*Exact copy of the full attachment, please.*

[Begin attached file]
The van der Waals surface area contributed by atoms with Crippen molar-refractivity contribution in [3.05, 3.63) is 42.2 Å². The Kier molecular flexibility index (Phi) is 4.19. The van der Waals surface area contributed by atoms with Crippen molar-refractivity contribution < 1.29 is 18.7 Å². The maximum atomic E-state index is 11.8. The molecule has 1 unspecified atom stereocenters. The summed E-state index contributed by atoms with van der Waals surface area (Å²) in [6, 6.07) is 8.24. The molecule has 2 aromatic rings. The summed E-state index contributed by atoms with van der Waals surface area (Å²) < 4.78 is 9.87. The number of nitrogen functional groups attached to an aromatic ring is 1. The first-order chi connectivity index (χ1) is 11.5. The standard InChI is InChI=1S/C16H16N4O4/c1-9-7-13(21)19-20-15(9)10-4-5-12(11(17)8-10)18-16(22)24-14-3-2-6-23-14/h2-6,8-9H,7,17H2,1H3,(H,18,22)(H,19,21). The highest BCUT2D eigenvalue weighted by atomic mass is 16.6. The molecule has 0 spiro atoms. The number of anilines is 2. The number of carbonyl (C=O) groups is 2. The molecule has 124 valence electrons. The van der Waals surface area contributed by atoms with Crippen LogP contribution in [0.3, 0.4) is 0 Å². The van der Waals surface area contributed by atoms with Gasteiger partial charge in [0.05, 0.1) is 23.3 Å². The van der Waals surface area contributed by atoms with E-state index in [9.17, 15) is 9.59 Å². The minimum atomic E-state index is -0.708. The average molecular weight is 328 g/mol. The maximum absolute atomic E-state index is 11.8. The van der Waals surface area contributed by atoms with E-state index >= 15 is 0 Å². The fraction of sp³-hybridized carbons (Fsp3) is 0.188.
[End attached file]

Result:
The van der Waals surface area contributed by atoms with Crippen molar-refractivity contribution in [3.05, 3.63) is 42.2 Å². The Kier molecular flexibility index (Phi) is 4.19. The van der Waals surface area contributed by atoms with Crippen molar-refractivity contribution < 1.29 is 18.7 Å². The maximum atomic E-state index is 11.8. The molecule has 1 unspecified atom stereocenters. The summed E-state index contributed by atoms with van der Waals surface area (Å²) in [6, 6.07) is 8.24. The molecule has 2 aromatic rings. The summed E-state index contributed by atoms with van der Waals surface area (Å²) < 4.78 is 9.87. The number of nitrogen functional groups attached to an aromatic ring is 1. The first-order chi connectivity index (χ1) is 11.5. The standard InChI is InChI=1S/C16H16N4O4/c1-9-7-13(21)19-20-15(9)10-4-5-12(11(17)8-10)18-16(22)24-14-3-2-6-23-14/h2-6,8-9H,7,17H2,1H3,(H,18,22)(H,19,21). The highest BCUT2D eigenvalue weighted by atomic mass is 16.6. The molecule has 0 spiro atoms. The number of anilines is 2. The number of carbonyl (C=O) groups is 2. The molecule has 124 valence electrons. The van der Waals surface area contributed by atoms with Crippen LogP contribution in [0.3, 0.4) is 0 Å². The van der Waals surface area contributed by atoms with Gasteiger partial charge in [0.05, 0.1) is 23.3 Å². The van der Waals surface area contributed by atoms with E-state index in [9.17, 15) is 9.59 Å². The minimum atomic E-state index is -0.708. The average molecular weight is 328 g/mol. The maximum absolute atomic E-state index is 11.8. The van der Waals surface area contributed by atoms with E-state index >= 15 is 0 Å². The fraction of sp³-hybridized carbons (Fsp3) is 0.188.